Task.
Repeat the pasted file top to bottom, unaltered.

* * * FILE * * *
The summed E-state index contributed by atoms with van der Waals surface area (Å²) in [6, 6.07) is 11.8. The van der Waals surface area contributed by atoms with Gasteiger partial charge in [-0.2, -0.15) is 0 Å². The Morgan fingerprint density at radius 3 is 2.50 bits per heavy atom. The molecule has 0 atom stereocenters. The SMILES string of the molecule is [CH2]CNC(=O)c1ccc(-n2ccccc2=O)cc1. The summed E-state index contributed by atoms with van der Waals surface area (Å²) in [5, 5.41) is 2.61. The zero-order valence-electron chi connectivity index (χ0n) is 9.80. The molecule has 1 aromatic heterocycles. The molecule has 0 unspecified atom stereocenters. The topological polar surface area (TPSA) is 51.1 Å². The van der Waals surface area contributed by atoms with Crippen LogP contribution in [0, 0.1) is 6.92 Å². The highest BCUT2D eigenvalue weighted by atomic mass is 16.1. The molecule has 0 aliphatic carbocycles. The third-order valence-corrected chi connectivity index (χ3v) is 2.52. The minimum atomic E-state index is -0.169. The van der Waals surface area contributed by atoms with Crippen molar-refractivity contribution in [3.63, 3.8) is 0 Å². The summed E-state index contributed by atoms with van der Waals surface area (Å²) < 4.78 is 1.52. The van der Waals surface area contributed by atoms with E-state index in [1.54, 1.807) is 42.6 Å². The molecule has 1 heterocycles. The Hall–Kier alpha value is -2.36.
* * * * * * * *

The summed E-state index contributed by atoms with van der Waals surface area (Å²) in [6, 6.07) is 11.8. The van der Waals surface area contributed by atoms with Gasteiger partial charge in [-0.2, -0.15) is 0 Å². The Morgan fingerprint density at radius 3 is 2.50 bits per heavy atom. The molecule has 0 atom stereocenters. The SMILES string of the molecule is [CH2]CNC(=O)c1ccc(-n2ccccc2=O)cc1. The summed E-state index contributed by atoms with van der Waals surface area (Å²) in [5, 5.41) is 2.61. The zero-order valence-electron chi connectivity index (χ0n) is 9.80. The molecule has 1 aromatic heterocycles. The molecule has 0 unspecified atom stereocenters. The topological polar surface area (TPSA) is 51.1 Å². The van der Waals surface area contributed by atoms with Crippen LogP contribution in [0, 0.1) is 6.92 Å². The highest BCUT2D eigenvalue weighted by atomic mass is 16.1. The molecule has 0 aliphatic carbocycles. The third-order valence-corrected chi connectivity index (χ3v) is 2.52. The minimum atomic E-state index is -0.169. The van der Waals surface area contributed by atoms with Crippen molar-refractivity contribution in [3.63, 3.8) is 0 Å². The summed E-state index contributed by atoms with van der Waals surface area (Å²) < 4.78 is 1.52. The van der Waals surface area contributed by atoms with E-state index in [1.54, 1.807) is 42.6 Å². The molecule has 1 heterocycles. The Hall–Kier alpha value is -2.36.